Happiness

Why nothing ever changes

I’ve just finished “The Big Leap” by Gay Hendricks. If the title doesn’t ring a bell, the cover might: It’s a goldfish jumping from one (tiny) aquarium to the next (bigger) one. Exactly, making “the big leap”.

I had seen the book at the bookstore a few times but the cover always put me off. Come on, a goldfish?

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Oh was I wrong. It’s a fantastic book, and I had to completely change my mind about it.

Most self-help books do nothing for me, and quite often I find them patronising – but this one was an eye-opener. Why? Because it really answers (not just fluffs around) these questions:

Why are we not making the leap? Why are we not grasping an opportunity when it presents itself? Why are we keeping ourselves small? Why are we sabotaging our lives, just when everything seems just oh-so-perrrfect?

Hendricks says there are no more than 4 barriers to greater success, love, abundance, and creativity in our lives (really, it all boils down to this):

      • The false belief that we are fundamentally flawed – we sabotage our success because we think we are essentially bad. And good things can’t happen to bad people.
      • The false belief that by succeeding, we are being disloyal to and leaving behind people in our past. We sabotage our success because we think we’re being disloyal to our roots.
      • The false belief that we are a burden in the world. We sabotage our success in order not to become bigger in any way (= an even bigger burden).
      • The false belief that we must dim the bright lights of our brilliance. We don’t want to outshine someone in our past. We sabotage our success by holding ourselves back.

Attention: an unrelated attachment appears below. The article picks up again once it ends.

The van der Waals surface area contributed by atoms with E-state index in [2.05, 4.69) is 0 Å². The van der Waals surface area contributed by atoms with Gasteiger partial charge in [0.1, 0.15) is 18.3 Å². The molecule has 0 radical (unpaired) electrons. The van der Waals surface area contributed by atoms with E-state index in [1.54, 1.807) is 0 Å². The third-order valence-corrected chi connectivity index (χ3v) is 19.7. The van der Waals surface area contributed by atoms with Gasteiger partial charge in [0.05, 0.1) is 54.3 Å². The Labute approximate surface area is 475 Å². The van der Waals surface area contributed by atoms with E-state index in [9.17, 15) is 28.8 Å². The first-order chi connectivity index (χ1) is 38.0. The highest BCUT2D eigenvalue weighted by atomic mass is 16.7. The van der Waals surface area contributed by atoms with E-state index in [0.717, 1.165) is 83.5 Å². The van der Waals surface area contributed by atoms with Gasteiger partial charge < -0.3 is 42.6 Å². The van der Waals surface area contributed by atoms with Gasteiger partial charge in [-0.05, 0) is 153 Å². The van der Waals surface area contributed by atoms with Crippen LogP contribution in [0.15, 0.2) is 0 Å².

The author says that not all of the above will apply, but one or two patterns will be recognised by virtually everyone. These patterns will show up as soon as we are reaching our upper limit of happiness and success, therefore prompting us to sabotage ourself (you won’t be surprised to learn that he thinks the thermostat – where our felt upper limit is – has been set very early on in life).

I seem to be a mix of category 2 and 4. I always feel guilt when something exceedingly exciting and elating happens to me (and even worse when I’m the driving force behind). There’s a sense of not deserving it because there are so many other people in know or knew who deserve to be successful, happy and to be able to follow their dreams. I feel guilt about grasping opportunities because I think I’ve come across so many others who are more suited, qualified or deserving. I don’t want to take anything from anyone. I don’t want to steal the chunky bits from someone’s plate.

But here’s the thing: By not grasping, not reaching, not going for it – I am NOT creating any opportunities for others. The project, the idea, the inspiration, it all deserves to be brought into this life, and if we’re given the opportunity it means we’re meant to GO FOR IT.

By withdrawing, not putting ourselves out there we’re not helping out those ones who we believe should go for it. WE’RE SIMPLY LETTING IDEAS, PROJECTS AND DREAMS DIE. These other people may have their very own barriers that are holding them back – but by succumbing to ours we’re not tearing down theirs.

How do you feel about the 4 points above? Do you recognise yourself?

~ Andrea

Featured image credit.
Image in article.

 

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